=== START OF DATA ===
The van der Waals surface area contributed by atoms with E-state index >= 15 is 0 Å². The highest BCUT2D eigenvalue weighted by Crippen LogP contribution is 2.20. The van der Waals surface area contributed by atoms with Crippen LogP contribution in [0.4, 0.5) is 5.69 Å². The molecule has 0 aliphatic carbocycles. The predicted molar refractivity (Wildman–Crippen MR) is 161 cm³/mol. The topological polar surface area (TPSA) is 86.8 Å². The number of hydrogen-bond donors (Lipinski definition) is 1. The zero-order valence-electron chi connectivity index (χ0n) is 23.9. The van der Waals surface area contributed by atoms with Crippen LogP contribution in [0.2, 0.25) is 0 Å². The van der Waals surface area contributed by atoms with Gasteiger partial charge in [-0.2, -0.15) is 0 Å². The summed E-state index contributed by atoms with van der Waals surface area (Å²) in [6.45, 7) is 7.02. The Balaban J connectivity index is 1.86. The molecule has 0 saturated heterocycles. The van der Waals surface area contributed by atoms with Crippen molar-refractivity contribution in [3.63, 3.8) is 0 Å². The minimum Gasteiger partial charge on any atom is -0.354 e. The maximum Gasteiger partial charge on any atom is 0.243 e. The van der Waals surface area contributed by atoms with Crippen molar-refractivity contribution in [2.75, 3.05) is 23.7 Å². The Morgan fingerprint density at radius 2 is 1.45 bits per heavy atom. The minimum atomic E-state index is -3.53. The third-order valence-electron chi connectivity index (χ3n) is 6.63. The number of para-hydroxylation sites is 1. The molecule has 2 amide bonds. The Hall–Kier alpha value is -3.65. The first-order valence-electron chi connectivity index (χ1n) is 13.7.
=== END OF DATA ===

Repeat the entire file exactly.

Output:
The van der Waals surface area contributed by atoms with E-state index >= 15 is 0 Å². The highest BCUT2D eigenvalue weighted by Crippen LogP contribution is 2.20. The van der Waals surface area contributed by atoms with Crippen LogP contribution in [0.4, 0.5) is 5.69 Å². The molecule has 0 aliphatic carbocycles. The predicted molar refractivity (Wildman–Crippen MR) is 161 cm³/mol. The topological polar surface area (TPSA) is 86.8 Å². The number of hydrogen-bond donors (Lipinski definition) is 1. The zero-order valence-electron chi connectivity index (χ0n) is 23.9. The van der Waals surface area contributed by atoms with Crippen LogP contribution in [0.2, 0.25) is 0 Å². The van der Waals surface area contributed by atoms with Gasteiger partial charge in [-0.2, -0.15) is 0 Å². The summed E-state index contributed by atoms with van der Waals surface area (Å²) in [6.45, 7) is 7.02. The Balaban J connectivity index is 1.86. The molecule has 0 saturated heterocycles. The van der Waals surface area contributed by atoms with Crippen molar-refractivity contribution in [3.63, 3.8) is 0 Å². The minimum Gasteiger partial charge on any atom is -0.354 e. The maximum Gasteiger partial charge on any atom is 0.243 e. The van der Waals surface area contributed by atoms with Crippen molar-refractivity contribution in [2.75, 3.05) is 23.7 Å². The Morgan fingerprint density at radius 2 is 1.45 bits per heavy atom. The minimum atomic E-state index is -3.53. The third-order valence-electron chi connectivity index (χ3n) is 6.63. The number of para-hydroxylation sites is 1. The molecule has 2 amide bonds. The Hall–Kier alpha value is -3.65. The first-order valence-electron chi connectivity index (χ1n) is 13.7.